ADDIS ABABA • US President Barack Obama has delivered a blunt appraisal of Ethiopia's democracy deficit during a landmark visit, but indicated Washington would not scuttle a close security and political relationship.
He told Ethiopia's leaders that allowing more freedoms would strengthen the African nation, which had already lifted millions in the once famine-stricken country out of poverty.
"There is still more work to do, and I think the prime minister is the first to admit there is still more to do," Mr Obama said yesterday, standing next to Prime Minister Hailemariam Desalegn, whose party won 100 per cent of seats in Parliament two months ago.
Mr Obama is on the first-ever trip by a US president to Africa's second-most populous nation, a key strategic ally of Washington but one also much criticised for its record on democracy and human rights. It is also the seat of the 54-member African Union (AU). Rights groups have warned that Mr Obama's visit could add credibility to a government they accuse of suppressing democratic rights - including the jailing of critics.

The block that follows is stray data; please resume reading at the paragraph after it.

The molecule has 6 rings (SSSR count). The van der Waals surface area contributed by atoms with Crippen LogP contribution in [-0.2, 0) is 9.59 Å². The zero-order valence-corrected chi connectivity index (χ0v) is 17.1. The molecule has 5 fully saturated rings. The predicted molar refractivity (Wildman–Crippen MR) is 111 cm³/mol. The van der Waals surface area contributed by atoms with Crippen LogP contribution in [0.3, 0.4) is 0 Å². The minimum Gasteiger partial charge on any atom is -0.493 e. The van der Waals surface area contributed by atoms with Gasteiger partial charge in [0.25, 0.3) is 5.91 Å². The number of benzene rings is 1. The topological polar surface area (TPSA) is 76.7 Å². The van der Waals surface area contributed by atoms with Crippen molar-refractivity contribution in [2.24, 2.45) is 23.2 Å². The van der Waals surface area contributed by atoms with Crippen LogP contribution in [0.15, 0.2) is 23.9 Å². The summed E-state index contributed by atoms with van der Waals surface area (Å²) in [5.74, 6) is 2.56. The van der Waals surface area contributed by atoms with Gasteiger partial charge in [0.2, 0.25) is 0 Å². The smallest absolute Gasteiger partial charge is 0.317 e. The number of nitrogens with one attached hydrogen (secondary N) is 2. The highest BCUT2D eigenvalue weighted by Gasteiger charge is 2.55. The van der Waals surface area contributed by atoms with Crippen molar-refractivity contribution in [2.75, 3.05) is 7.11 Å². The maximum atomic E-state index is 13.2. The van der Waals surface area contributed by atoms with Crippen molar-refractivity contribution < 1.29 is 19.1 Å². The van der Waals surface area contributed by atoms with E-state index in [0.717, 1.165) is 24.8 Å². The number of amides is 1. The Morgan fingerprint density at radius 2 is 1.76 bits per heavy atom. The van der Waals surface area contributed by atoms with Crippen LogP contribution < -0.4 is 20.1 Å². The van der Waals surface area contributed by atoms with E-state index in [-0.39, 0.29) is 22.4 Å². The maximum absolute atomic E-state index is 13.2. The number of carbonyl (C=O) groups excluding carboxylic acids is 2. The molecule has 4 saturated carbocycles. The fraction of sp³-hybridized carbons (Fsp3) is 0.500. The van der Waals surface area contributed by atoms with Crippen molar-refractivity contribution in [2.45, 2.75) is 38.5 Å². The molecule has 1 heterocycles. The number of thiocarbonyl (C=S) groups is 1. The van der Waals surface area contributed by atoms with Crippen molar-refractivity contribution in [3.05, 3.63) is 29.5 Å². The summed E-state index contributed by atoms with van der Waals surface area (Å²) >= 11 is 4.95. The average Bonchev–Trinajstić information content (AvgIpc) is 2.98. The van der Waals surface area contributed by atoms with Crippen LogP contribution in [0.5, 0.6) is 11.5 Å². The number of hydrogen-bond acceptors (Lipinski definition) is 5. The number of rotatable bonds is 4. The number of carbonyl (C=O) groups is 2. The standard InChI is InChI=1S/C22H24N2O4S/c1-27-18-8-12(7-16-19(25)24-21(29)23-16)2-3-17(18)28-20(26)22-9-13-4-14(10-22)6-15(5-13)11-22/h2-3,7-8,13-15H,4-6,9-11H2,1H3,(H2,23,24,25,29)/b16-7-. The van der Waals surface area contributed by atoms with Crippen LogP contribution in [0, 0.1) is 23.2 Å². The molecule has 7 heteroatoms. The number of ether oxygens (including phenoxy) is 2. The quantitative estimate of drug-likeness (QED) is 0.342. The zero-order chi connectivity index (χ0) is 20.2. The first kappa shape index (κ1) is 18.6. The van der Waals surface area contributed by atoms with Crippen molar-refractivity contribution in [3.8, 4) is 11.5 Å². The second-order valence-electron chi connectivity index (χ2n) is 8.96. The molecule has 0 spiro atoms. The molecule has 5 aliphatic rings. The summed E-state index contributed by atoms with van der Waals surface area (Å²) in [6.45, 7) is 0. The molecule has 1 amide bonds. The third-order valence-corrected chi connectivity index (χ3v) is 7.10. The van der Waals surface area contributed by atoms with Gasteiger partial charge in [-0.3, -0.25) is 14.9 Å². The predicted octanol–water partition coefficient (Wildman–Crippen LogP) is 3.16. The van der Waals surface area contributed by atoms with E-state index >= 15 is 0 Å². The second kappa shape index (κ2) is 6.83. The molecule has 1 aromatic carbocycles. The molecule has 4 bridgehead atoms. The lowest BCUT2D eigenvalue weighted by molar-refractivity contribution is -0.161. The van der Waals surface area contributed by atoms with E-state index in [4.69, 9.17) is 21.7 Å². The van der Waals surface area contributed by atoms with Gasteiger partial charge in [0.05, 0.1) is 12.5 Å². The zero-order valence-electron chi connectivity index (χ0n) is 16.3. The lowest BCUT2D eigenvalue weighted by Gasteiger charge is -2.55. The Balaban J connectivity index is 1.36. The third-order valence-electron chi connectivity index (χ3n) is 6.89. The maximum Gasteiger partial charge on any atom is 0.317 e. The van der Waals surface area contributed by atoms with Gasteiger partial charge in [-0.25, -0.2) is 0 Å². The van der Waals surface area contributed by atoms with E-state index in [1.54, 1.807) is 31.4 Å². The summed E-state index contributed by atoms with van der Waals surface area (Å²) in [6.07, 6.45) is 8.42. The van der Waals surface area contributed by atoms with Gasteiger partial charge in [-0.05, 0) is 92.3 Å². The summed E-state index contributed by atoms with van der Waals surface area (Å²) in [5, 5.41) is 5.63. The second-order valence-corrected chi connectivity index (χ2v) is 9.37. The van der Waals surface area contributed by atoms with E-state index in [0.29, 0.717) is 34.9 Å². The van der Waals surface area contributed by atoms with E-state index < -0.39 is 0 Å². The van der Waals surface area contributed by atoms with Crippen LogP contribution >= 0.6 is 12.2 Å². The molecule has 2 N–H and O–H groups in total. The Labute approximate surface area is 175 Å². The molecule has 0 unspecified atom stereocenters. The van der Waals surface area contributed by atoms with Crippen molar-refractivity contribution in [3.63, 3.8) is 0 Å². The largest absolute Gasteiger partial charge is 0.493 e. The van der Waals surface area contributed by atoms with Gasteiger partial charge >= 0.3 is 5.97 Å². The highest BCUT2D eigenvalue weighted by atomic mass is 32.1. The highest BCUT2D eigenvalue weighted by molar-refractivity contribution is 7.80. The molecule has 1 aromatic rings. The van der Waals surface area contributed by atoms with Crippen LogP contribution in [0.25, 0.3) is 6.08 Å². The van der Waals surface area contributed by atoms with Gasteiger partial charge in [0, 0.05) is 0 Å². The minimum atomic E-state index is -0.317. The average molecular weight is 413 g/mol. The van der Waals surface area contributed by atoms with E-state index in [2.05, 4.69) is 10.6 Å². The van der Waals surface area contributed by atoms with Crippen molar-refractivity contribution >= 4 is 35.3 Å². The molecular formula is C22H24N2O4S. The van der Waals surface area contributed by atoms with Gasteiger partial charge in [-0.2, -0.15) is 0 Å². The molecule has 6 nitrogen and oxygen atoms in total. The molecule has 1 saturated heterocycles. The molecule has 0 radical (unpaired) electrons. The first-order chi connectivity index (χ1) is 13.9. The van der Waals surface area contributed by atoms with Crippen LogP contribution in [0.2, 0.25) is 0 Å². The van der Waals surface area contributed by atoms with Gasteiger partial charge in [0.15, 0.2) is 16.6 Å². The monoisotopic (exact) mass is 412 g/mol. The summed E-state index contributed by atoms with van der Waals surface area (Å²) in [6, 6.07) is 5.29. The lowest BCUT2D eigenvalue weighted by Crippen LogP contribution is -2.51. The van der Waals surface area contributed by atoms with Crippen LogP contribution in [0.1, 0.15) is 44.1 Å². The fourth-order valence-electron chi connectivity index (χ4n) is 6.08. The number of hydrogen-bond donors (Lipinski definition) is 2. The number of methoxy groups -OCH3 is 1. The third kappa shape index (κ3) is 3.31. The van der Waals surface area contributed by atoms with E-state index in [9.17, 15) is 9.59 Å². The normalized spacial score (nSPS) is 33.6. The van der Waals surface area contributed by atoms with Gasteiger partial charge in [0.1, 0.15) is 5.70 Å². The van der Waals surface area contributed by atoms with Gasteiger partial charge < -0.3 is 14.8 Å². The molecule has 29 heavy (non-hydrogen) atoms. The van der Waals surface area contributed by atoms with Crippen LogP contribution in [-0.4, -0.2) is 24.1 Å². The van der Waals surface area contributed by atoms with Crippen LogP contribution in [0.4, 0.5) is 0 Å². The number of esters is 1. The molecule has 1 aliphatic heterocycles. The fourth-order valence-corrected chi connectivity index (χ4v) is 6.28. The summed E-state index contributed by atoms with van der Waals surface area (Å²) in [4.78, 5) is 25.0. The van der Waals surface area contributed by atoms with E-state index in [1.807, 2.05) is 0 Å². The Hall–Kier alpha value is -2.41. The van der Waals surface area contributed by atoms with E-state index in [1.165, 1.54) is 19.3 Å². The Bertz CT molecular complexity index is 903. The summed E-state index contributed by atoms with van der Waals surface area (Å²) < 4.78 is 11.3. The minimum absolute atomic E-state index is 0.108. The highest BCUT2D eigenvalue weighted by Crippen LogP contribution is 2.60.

"There are certain principles we think have to be upheld," Mr Obama added. "Nobody questions our need to engage with large countries where we may have differences on these issues. We don't advance or improve these issues by staying away."
DON'T LET UP
"There is still more work to do, and I think the prime minister is the first to admit there is still more to do."
U.S. PRESIDENT BARACK OBAMA, who delivered a blunt appraisal of Ethiopia's democracy deficit
But Mr Hailemariam pushed back against criticism that his government has quashed opposition voices and suppressed press freedom.
"Our commitment to democracy is real and not skin deep," he said, adding that Ethiopia is a "fledgling democracy, we are coming out of centuries of undemocratic practices".
Mr Obama flew into Addis Ababa late on Sunday after a visit to Kenya, his father's birthplace.
The US leader praised Ethiopia's military role in neighbouring Somalia, where its troops in the AU force - working alongside US "regional teams" - are battling the Al-Qaeda-affiliated Al-Shabaab.
"We don't need to send our own Marines in to do the fighting: the Ethiopians are tough fighters and the Kenyans and Ugandans have been serious about what they're doing," Mr Obama said, but added: "We've got more work to do."
Mr Obama was also to hold talks with regional leaders on the civil war in South Sudan in a bid to build African support for decisive action against the country's leaders if they reject an ultimatum to end the carnage by mid-August. He said the situation in South Sudan was deteriorating but that it was now time for a "breakthrough" in peace efforts.
Mr Obama will today also become the first US president to address the African Union, at its gleaming Chinese-built headquarters.
AGENCE FRANCE-PRESSE, REUTERS